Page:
What an opportunity we readers have here.  Chinese author Lu Yao had only two published works and died at the age of forty-two, but Life, this superb novella published in 1982 and still a bestseller in China, is now in English translation.  It’s the early Eighties, rural China begins a slow forever change, begins to turn away from the community and culture of eons; and we meet Gao Jialin, the educated son of peasants.  A sympathetic character, he’s lost his prestigious teaching job, lost face, and is in despair.  Lu Yao shares only a brief span of this young man’s life with the wrenching decisions he must make between the known past and the unknown future, a story that portends China’s path from rural to urban.

So very Chinese, yes, but absolutely stunning in its universality.  Human beings, past, present, and forever, have acted and will act as this young man does and as those around him do.  What is loss of face, but pride, hubris?  Do we choose generosity of spirit or cunning ambition?  Betrayal or trust?  What are we but “I want”?  Lu Yao’s quiet work could have played out on a stage in ancient Greece.  And one of the simplest, most beautiful opening paragraphs I’ve ever read begins “On the tenth day of the sixth month of the lunar calendar, the evening sky was…”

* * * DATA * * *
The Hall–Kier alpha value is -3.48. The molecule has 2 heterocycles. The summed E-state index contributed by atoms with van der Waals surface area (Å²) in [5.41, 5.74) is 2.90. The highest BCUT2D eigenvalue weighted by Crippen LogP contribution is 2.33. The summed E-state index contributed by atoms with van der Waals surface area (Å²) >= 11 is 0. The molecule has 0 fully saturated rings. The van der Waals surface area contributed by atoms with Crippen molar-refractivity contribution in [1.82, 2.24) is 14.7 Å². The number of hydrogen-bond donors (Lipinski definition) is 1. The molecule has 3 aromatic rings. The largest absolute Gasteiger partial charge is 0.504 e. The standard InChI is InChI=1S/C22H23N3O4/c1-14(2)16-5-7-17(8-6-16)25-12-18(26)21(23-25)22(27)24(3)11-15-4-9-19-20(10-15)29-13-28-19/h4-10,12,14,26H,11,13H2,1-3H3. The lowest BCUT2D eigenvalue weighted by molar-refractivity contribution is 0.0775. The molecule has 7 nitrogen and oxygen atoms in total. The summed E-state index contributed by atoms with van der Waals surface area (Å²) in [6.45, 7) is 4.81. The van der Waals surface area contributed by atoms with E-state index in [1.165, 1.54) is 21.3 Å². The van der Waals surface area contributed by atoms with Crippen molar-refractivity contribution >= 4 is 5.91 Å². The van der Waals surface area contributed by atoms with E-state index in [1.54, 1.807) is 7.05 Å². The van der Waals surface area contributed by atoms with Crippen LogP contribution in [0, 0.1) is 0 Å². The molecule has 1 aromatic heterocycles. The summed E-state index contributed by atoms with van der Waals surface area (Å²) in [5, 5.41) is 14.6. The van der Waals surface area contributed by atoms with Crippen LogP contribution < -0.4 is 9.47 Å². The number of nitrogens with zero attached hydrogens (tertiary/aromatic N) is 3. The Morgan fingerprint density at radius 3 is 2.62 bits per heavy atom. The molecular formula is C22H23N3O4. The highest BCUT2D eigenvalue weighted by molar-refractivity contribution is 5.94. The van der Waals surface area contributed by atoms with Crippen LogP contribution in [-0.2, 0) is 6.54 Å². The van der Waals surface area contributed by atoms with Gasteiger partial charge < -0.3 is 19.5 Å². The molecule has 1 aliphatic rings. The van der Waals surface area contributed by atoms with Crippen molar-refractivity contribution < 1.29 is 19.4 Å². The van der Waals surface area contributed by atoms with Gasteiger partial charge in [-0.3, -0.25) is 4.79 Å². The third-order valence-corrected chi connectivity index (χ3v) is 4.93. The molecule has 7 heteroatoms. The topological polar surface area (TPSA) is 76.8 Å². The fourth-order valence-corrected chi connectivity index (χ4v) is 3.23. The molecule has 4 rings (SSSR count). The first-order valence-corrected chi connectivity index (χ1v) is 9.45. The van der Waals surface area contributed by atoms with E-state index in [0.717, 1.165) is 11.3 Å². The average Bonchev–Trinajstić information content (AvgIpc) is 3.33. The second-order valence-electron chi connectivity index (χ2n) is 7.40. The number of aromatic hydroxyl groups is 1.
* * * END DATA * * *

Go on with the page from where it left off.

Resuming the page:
Available now at Amazon.com or shop your local indie bookstore

Full Disclosure: A review copy of this book was provided to me by AmazonCrossing via NetGalley. I would like to thank the publisher and the author for providing me this opportunity. All opinions expressed herein are my own.